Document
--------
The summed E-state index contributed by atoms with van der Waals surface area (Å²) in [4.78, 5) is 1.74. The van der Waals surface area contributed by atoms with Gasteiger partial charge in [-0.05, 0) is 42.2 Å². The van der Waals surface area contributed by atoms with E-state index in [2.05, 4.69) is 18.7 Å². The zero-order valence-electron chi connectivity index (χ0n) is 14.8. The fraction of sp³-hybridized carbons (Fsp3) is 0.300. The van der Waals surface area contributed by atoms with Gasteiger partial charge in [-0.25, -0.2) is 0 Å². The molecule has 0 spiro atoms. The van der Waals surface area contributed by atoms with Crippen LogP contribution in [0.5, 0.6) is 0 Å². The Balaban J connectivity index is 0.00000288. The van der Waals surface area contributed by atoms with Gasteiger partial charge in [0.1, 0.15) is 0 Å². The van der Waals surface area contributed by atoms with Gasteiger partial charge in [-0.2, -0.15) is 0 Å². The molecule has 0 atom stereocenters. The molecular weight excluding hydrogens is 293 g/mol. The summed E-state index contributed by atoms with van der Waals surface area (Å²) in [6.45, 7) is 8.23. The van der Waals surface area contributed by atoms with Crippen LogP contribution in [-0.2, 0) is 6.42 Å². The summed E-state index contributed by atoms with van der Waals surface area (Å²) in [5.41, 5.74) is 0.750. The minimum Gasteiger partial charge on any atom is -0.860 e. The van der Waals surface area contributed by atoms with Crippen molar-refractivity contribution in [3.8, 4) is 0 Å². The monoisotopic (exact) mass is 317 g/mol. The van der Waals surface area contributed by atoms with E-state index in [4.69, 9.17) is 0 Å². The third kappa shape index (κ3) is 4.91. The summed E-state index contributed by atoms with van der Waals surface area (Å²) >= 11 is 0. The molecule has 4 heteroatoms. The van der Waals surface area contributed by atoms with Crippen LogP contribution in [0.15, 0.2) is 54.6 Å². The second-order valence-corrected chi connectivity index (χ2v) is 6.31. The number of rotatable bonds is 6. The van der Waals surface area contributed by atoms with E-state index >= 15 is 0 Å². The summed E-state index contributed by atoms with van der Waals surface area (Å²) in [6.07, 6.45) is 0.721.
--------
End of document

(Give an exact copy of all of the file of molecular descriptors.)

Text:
The summed E-state index contributed by atoms with van der Waals surface area (Å²) in [4.78, 5) is 1.74. The van der Waals surface area contributed by atoms with Gasteiger partial charge in [-0.05, 0) is 42.2 Å². The van der Waals surface area contributed by atoms with E-state index in [2.05, 4.69) is 18.7 Å². The zero-order valence-electron chi connectivity index (χ0n) is 14.8. The fraction of sp³-hybridized carbons (Fsp3) is 0.300. The van der Waals surface area contributed by atoms with Gasteiger partial charge in [-0.25, -0.2) is 0 Å². The molecule has 0 spiro atoms. The van der Waals surface area contributed by atoms with Crippen LogP contribution in [0.5, 0.6) is 0 Å². The Balaban J connectivity index is 0.00000288. The van der Waals surface area contributed by atoms with Gasteiger partial charge in [0.1, 0.15) is 0 Å². The van der Waals surface area contributed by atoms with Gasteiger partial charge in [-0.2, -0.15) is 0 Å². The molecule has 0 atom stereocenters. The molecular weight excluding hydrogens is 293 g/mol. The summed E-state index contributed by atoms with van der Waals surface area (Å²) in [6.45, 7) is 8.23. The van der Waals surface area contributed by atoms with Crippen LogP contribution in [-0.2, 0) is 6.42 Å². The summed E-state index contributed by atoms with van der Waals surface area (Å²) in [5.41, 5.74) is 0.750. The minimum Gasteiger partial charge on any atom is -0.860 e. The van der Waals surface area contributed by atoms with Crippen molar-refractivity contribution in [3.8, 4) is 0 Å². The monoisotopic (exact) mass is 317 g/mol. The van der Waals surface area contributed by atoms with E-state index in [4.69, 9.17) is 0 Å². The third kappa shape index (κ3) is 4.91. The summed E-state index contributed by atoms with van der Waals surface area (Å²) >= 11 is 0. The molecule has 4 heteroatoms. The van der Waals surface area contributed by atoms with Crippen LogP contribution in [0.15, 0.2) is 54.6 Å². The second-order valence-corrected chi connectivity index (χ2v) is 6.31. The number of rotatable bonds is 6. The van der Waals surface area contributed by atoms with E-state index >= 15 is 0 Å². The summed E-state index contributed by atoms with van der Waals surface area (Å²) in [6.07, 6.45) is 0.721.